By approving long-languishing bilateral trade deals with South Korea, Colombia, and Panama late Wednesday, the Senate helped to revive the Obama administration’s moribund trade policy—and inject a rare note of bipartisanship into Washington’s toxic political climate. Passing the agreements—approved in three separate votes in both the House and Senate—was not the normal party-line affair. It required the support of an overwhelming majority of Republicans and a significant minority of Democrats in each chamber. (See box below) Hopefully, the president will nurture this fragile bipartisan coalition. He should mobilize it to achieve a more ambitious agenda of regional and global trade liberalization, starting with the Transpacific Partnership (TPP), slated for discussion at next month’s Asia Pacific Economic Cooperation (APEC) summit. Grasping this “higher-hanging fruit” will require Democratic and Republican leaders alike to insulate trade politics from the coming 2012 elections—a tall order, particularly in the midst of a recession.
Among the agreements, the Korea-US (KORUS) accord is by far the most significant—the biggest trade deal since the North American Free Trade Agreement. It removes duties on almost two thirds of American farm exports to South Korea and phases out tariffs on more than 95% of industrial and consumer exports to that country within five years, directly improving market access for U.S. agricultural, chemical, automobile, medical, and pharmaceutical products. Overall, the deal is predicted to raise U.S. export revenue by more than $12 billion and generate between 280,000 and 380,000 new jobs. There will, as always, be losers, particularly within the beleaguered U.S. textile industry. But overall, KORUS—alongside the companion trade pacts—represents a net plus for U.S. agriculture, industry, and consumers.Still, one should not exaggerate the importance of these agreements. Collectively, the three nations accounted for only 3.58% of U.S. foreign trade in 2010, with South Korea’s share (2.7%) far outpacing that of Colombia (.87%) and Panama (.2%). The chart below helps to put this fairly modest achievement in global perspective.
Source: Compiled by Council on Foreign Relations from Census Bureau statistics
Equally significant as the agreements themselves is the reassuring message they send to other governments around the world, as former U.S. trade representative Rob Portman told Politico. After years on life support, U.S. leadership in trade liberalization may finally be emerging from the ICU. To begin with, Congressional approval will diminish concerns that the United States is turning to protectionism, coming only a day after the Senate approved a bill to punish China for its alleged currency manipulation. The vote suggests that the White House can still mobilize a bipartisan core of support for global trade deals, notwithstanding political rancor and warfare on Capitol Hill.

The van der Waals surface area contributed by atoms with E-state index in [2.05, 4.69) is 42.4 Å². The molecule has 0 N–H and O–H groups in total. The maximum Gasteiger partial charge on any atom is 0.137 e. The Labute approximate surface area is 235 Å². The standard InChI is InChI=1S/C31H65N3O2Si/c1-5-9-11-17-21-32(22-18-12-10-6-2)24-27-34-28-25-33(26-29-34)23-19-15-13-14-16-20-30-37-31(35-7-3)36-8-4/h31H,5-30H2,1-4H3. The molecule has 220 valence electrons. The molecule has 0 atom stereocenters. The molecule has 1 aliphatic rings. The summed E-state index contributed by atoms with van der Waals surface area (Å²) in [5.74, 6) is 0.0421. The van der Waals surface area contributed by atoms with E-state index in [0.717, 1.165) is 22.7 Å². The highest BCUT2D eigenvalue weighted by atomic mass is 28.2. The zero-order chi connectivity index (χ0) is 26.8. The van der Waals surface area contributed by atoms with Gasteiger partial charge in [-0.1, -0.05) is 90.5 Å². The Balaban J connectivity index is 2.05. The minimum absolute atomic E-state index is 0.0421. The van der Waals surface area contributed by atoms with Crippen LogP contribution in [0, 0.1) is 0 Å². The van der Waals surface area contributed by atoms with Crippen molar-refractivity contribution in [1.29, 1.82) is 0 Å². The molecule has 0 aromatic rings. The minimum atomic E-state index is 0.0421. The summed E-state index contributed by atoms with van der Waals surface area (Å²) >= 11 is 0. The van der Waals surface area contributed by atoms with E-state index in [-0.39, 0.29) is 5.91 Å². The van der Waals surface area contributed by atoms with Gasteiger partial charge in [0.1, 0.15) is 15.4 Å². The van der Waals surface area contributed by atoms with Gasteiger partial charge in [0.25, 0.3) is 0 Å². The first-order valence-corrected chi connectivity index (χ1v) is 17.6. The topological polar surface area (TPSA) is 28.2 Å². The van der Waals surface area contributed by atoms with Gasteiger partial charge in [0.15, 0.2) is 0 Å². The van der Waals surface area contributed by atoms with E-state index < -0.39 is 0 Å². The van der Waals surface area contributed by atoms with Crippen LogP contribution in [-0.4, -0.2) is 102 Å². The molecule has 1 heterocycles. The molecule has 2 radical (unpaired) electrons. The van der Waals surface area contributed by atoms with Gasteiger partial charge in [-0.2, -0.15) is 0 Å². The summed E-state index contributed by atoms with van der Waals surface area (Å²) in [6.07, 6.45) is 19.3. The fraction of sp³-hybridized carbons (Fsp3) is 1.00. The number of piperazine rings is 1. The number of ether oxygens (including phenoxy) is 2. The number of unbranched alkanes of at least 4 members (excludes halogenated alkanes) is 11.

This is a critical message to deliver to the world as the president heads to next month’s Group of 20 (G20) summit in Cannes, France, and the APEC summit in Hawaii several days later. Despite the worst fears during the global economic crisis, the world’s major trading nations have so far held the line against the worst forms of trade protectionism and discrimination (even as their inconsistent monetary policies have raised cries of currency wars).
Yet, a negative trade agenda is insufficient. At each of its five summits to date, the G20 has offered its ritual incantation about the need to “complete Doha”, while doing absolutely nothing concrete to move forward on that agenda. The world will be looking to see whether President Obama and G20 colleagues deliver anything different in Cannes.
The president will get another chance to build on these deals in his home state from November 10 to 12, when APEC leaders gather in Honolulu. As host, President Obama has a critical opportunity to expand support for his TPP initiative, which currently has the support of nine nations (Singapore, Australia, Brunei, Chile, Malaysia, New Zealand, Peru, and Vietnam in addition to the United States). The administration’s priority must be to secure the participation of Japan, the world’s third largest economy (just behind China) and the source of 5.7% of America’s total international trade. Bringing Japan into the TPP is an essential step in the president’s ambitious goal, announced in January 2010, of doubling U.S. exports by 2015.
By securing these deals from Congress, the president has created a springboard for U.S. global trade leadership. Now he just needs to take the leap.